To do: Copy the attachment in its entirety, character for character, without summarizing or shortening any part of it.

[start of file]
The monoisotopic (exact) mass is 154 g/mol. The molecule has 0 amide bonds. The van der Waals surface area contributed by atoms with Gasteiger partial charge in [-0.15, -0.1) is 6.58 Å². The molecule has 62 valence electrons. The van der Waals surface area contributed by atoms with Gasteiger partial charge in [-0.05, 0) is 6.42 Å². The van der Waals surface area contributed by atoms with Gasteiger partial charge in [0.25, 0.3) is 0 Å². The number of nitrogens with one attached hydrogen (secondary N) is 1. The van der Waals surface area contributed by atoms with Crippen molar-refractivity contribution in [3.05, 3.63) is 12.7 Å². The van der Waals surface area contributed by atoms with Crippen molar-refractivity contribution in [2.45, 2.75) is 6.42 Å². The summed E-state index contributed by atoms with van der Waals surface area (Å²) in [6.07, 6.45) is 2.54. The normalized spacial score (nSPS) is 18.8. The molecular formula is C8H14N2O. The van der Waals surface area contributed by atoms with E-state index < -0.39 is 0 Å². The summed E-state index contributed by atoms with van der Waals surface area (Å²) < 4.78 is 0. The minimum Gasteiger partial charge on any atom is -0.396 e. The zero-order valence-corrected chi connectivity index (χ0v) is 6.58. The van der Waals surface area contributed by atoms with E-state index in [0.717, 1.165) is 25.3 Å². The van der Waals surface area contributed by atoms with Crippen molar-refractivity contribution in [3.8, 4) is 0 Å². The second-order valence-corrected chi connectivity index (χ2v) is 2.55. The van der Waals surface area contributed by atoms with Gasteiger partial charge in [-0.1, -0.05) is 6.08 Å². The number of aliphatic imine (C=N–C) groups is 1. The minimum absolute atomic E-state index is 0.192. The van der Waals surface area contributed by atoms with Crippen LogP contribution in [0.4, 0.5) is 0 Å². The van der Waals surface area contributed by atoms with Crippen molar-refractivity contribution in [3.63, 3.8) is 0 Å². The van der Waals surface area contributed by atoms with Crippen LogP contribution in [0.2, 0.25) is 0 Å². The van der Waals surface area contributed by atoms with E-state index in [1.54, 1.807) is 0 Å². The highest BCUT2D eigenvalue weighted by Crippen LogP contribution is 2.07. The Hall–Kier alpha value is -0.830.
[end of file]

The monoisotopic (exact) mass is 154 g/mol. The molecule has 0 amide bonds. The van der Waals surface area contributed by atoms with Gasteiger partial charge in [-0.15, -0.1) is 6.58 Å². The molecule has 62 valence electrons. The van der Waals surface area contributed by atoms with Gasteiger partial charge in [-0.05, 0) is 6.42 Å². The van der Waals surface area contributed by atoms with Gasteiger partial charge in [0.25, 0.3) is 0 Å². The number of nitrogens with one attached hydrogen (secondary N) is 1. The van der Waals surface area contributed by atoms with Crippen molar-refractivity contribution in [3.05, 3.63) is 12.7 Å². The van der Waals surface area contributed by atoms with Crippen molar-refractivity contribution in [2.45, 2.75) is 6.42 Å². The summed E-state index contributed by atoms with van der Waals surface area (Å²) in [6.07, 6.45) is 2.54. The normalized spacial score (nSPS) is 18.8. The molecular formula is C8H14N2O. The van der Waals surface area contributed by atoms with E-state index < -0.39 is 0 Å². The summed E-state index contributed by atoms with van der Waals surface area (Å²) < 4.78 is 0. The minimum Gasteiger partial charge on any atom is -0.396 e. The zero-order valence-corrected chi connectivity index (χ0v) is 6.58. The van der Waals surface area contributed by atoms with E-state index in [0.717, 1.165) is 25.3 Å². The van der Waals surface area contributed by atoms with Crippen molar-refractivity contribution in [3.8, 4) is 0 Å². The second-order valence-corrected chi connectivity index (χ2v) is 2.55. The van der Waals surface area contributed by atoms with Gasteiger partial charge in [-0.1, -0.05) is 6.08 Å². The number of aliphatic imine (C=N–C) groups is 1. The minimum absolute atomic E-state index is 0.192. The van der Waals surface area contributed by atoms with Crippen LogP contribution in [0.4, 0.5) is 0 Å². The van der Waals surface area contributed by atoms with Crippen molar-refractivity contribution in [3.63, 3.8) is 0 Å². The van der Waals surface area contributed by atoms with Crippen LogP contribution in [0.2, 0.25) is 0 Å². The van der Waals surface area contributed by atoms with E-state index in [1.54, 1.807) is 0 Å². The highest BCUT2D eigenvalue weighted by Crippen LogP contribution is 2.07. The Hall–Kier alpha value is -0.830.